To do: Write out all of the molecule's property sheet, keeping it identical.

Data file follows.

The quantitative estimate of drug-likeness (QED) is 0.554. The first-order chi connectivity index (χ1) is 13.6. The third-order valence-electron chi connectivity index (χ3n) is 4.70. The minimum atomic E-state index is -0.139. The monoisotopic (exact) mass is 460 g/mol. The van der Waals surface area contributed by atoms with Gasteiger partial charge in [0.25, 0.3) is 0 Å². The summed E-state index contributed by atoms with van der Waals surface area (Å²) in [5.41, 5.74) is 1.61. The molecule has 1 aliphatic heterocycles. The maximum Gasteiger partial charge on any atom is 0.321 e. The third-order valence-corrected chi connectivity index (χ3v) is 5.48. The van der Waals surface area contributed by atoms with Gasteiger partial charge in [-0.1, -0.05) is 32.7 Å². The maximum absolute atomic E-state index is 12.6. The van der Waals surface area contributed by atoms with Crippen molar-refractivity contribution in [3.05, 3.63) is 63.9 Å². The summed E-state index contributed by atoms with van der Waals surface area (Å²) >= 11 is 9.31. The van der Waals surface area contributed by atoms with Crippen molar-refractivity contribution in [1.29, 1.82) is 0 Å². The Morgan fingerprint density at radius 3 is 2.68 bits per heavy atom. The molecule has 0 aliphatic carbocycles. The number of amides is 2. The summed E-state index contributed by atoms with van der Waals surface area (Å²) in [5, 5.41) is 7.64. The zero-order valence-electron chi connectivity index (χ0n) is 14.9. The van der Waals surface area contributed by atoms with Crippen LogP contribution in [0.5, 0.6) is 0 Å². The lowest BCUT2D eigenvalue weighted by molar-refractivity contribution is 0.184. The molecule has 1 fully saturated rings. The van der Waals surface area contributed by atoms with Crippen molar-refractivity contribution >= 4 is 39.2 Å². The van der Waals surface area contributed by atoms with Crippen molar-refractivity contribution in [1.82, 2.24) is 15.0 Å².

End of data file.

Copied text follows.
The quantitative estimate of drug-likeness (QED) is 0.554. The first-order chi connectivity index (χ1) is 13.6. The third-order valence-electron chi connectivity index (χ3n) is 4.70. The minimum atomic E-state index is -0.139. The monoisotopic (exact) mass is 460 g/mol. The van der Waals surface area contributed by atoms with Gasteiger partial charge in [0.25, 0.3) is 0 Å². The summed E-state index contributed by atoms with van der Waals surface area (Å²) in [5.41, 5.74) is 1.61. The molecule has 1 aliphatic heterocycles. The maximum Gasteiger partial charge on any atom is 0.321 e. The third-order valence-corrected chi connectivity index (χ3v) is 5.48. The van der Waals surface area contributed by atoms with Gasteiger partial charge in [-0.1, -0.05) is 32.7 Å². The maximum absolute atomic E-state index is 12.6. The van der Waals surface area contributed by atoms with Crippen molar-refractivity contribution in [3.05, 3.63) is 63.9 Å². The summed E-state index contributed by atoms with van der Waals surface area (Å²) >= 11 is 9.31. The van der Waals surface area contributed by atoms with Crippen molar-refractivity contribution in [1.29, 1.82) is 0 Å². The Morgan fingerprint density at radius 3 is 2.68 bits per heavy atom. The molecule has 0 aliphatic carbocycles. The number of amides is 2. The summed E-state index contributed by atoms with van der Waals surface area (Å²) in [5, 5.41) is 7.64. The zero-order valence-electron chi connectivity index (χ0n) is 14.9. The van der Waals surface area contributed by atoms with Crippen LogP contribution in [0.5, 0.6) is 0 Å². The lowest BCUT2D eigenvalue weighted by molar-refractivity contribution is 0.184. The molecule has 1 fully saturated rings. The van der Waals surface area contributed by atoms with Crippen molar-refractivity contribution >= 4 is 39.2 Å². The van der Waals surface area contributed by atoms with Crippen molar-refractivity contribution in [1.82, 2.24) is 15.0 Å².